One key did not fit all for us. The first set of deadbolts one brand and the stray ones that never arrive had been lost so long that the company who make the handle sets where the deadbolts go had changed deadbolt manufacturers. We ended up having to change the door hardware trim so we could have matching locks.
After all of this, I was thinking that our insulation handles we had in January were a good idea. Doors come with two drilled holes, one for the handle and the other for the deadbolt. Because the wind whistled through those holes, before we had any handles we had scraps of insulation stuffed into them. You wriggled your finger in the insulation and grabbed the hole where the lock was supposed to be and opened the door.
I know you may be thinking about security concerns. I did for a while right after we moved into the basement apartment. Even it does not have a lock on it. In fact, it has one of four handles it should have. The entry door to the apartment is a double french door with one handle on one side of one door. When you want to close the doors to the apartment, you close one of the two and then grasping the second on the side, pull it toward you really fast, hopefully remembering to remove your hand before it bounces into the little ball hinge that keeps it closed. When you want to enter you just push. It is high security, even Sophie the dog knows how to push to get in.
Living with one of four exterior handle sets and one of four handles on our apartment doors, we just forgot that some people would think missing handle sets and locks is a problem.
With all of the hardware here, tomorrow we are finally going to install of the missing handle sets and dead bolts. That is, all but the front door. The hole in the front door is where the electrical cord for the tile cutter’s saw is threaded through. The front door handle hole has been the electrical pass-through for months. Nowadays there is no insulation but the ever-present cord is there. The “tile guy” has an orange cord. It catches my eye every time I go by. The cord that lived there for months was aqua. The aqua cord now lives running from the dining room out the sliding glass door onto the front deck powering the table saw that is cutting our window and door trim. That sliding door, which used to house the green cord, already has a handle and a lock but it has never been used since a power cord has always lived there.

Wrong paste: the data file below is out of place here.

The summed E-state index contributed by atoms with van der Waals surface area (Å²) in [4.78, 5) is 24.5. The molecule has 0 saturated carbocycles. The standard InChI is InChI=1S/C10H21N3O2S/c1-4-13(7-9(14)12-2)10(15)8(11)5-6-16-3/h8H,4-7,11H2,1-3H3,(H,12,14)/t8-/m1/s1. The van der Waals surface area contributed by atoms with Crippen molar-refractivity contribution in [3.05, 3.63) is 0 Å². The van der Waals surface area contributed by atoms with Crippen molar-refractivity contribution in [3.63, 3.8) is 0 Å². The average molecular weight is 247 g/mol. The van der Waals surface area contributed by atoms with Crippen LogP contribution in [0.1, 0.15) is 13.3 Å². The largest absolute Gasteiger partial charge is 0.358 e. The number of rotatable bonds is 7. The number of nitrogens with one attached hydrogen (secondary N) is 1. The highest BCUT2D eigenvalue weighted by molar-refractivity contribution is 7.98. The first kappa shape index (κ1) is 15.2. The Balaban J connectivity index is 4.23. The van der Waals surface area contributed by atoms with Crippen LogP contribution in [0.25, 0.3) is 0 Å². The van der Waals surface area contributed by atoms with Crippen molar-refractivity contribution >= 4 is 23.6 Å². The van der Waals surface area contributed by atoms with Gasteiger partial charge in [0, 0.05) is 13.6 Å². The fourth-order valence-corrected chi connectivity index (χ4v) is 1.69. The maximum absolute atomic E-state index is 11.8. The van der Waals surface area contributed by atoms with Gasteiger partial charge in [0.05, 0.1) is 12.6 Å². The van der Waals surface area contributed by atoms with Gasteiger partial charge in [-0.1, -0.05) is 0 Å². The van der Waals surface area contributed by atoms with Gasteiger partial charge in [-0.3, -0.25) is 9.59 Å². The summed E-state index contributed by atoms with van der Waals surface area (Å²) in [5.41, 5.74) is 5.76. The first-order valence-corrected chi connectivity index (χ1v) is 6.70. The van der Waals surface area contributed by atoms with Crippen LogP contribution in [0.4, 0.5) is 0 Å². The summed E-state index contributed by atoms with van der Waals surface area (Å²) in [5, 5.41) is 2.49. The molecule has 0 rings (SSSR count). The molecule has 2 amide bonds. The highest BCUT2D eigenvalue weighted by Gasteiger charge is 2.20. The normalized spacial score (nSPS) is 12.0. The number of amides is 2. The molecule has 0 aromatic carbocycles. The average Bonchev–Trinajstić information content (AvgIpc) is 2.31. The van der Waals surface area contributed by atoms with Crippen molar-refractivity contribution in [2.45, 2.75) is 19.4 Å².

Which brings me full circle. Tomorrow we will have handles and locks on all of the doors. We just cannot use them all until the aqua cord departs its dinging room to deck location where it powers the table saw and the orange electrical cord departs its path from the living room to tile saw on the front porch. The green one departed last week to build a new house.
Perhaps with handle sets, locks and cords we have the best security. An erstwhile burglar would have to come on the porch, clamber over table and tile saws and tiptoe past the orange and aqua cords to get to the house to swipe the remaining two unpainted cabinets which are about the only things not nailed down. Come to think of it, there aren’t any real stairs to the porch anyway.